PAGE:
When you turn on your Mac, the first thing it does (after the hardware tests) is check for a startup disk that has OS X Mountain Lion (or any version of OS X) on it. If your system doesn’t find such a disk on your internal hard drive, it begins looking elsewhere — on a FireWire, Thunderbolt, Universal Serial Bus (USB) disk or thumb drive, or on DVD.

If you have more than one startup disk attached to your Mac, as many users do, you can choose which one your Mac boots from in the Startup Disk System Preferences pane.

At this point, your Mac usually finds your hard drive, which contains your operating system, and the startup process continues on its merry way with the subtle Apple logo and all the rest. If your Mac can’t find your hard drive (or doesn’t find on it what it needs to boot OS X), you encounter the dreaded prohibitory sign. Think of the prohibitory sign as your Mac’s way of saying, “Please provide me a startup disk.”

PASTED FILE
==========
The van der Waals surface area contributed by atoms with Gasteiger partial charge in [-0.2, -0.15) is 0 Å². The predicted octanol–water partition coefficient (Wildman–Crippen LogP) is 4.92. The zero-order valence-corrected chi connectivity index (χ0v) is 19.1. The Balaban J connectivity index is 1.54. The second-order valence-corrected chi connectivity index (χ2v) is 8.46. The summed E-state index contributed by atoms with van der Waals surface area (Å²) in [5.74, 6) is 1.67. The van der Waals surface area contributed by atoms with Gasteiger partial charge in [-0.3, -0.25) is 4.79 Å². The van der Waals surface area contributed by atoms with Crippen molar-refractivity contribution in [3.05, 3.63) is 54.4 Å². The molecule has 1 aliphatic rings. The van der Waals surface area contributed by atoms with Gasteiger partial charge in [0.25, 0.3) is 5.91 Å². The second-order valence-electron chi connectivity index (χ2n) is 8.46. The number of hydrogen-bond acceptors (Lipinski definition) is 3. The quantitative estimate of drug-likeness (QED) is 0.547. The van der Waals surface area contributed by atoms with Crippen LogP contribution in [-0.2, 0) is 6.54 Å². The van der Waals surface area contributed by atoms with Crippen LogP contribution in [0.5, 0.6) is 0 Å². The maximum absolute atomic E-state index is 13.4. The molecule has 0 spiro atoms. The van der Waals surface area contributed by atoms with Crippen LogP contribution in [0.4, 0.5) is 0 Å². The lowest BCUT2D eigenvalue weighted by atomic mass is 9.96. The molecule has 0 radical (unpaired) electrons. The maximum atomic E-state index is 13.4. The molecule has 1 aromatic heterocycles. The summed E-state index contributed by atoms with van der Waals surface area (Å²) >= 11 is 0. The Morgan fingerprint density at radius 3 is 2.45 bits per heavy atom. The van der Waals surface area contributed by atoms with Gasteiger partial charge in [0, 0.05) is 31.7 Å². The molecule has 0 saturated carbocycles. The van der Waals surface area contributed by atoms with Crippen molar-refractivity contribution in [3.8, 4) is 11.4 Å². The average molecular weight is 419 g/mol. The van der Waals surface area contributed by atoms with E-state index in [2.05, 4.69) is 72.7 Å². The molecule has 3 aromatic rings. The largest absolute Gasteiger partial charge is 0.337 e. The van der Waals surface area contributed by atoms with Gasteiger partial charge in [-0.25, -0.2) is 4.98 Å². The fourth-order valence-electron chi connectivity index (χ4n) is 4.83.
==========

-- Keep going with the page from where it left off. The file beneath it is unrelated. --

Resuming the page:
If Apple can figure out a way to put a prohibitory sign on the screen, why the heck can’t the software engineers find a way to put the words I need a startup disk on the screen as well?

If you encounter any of these warning icons, you might need to do some troubleshooting. You can try different options, such as using Disk Tools and First Aid, zapping the parameter RAM (PRAM), and performing a Safe Boot.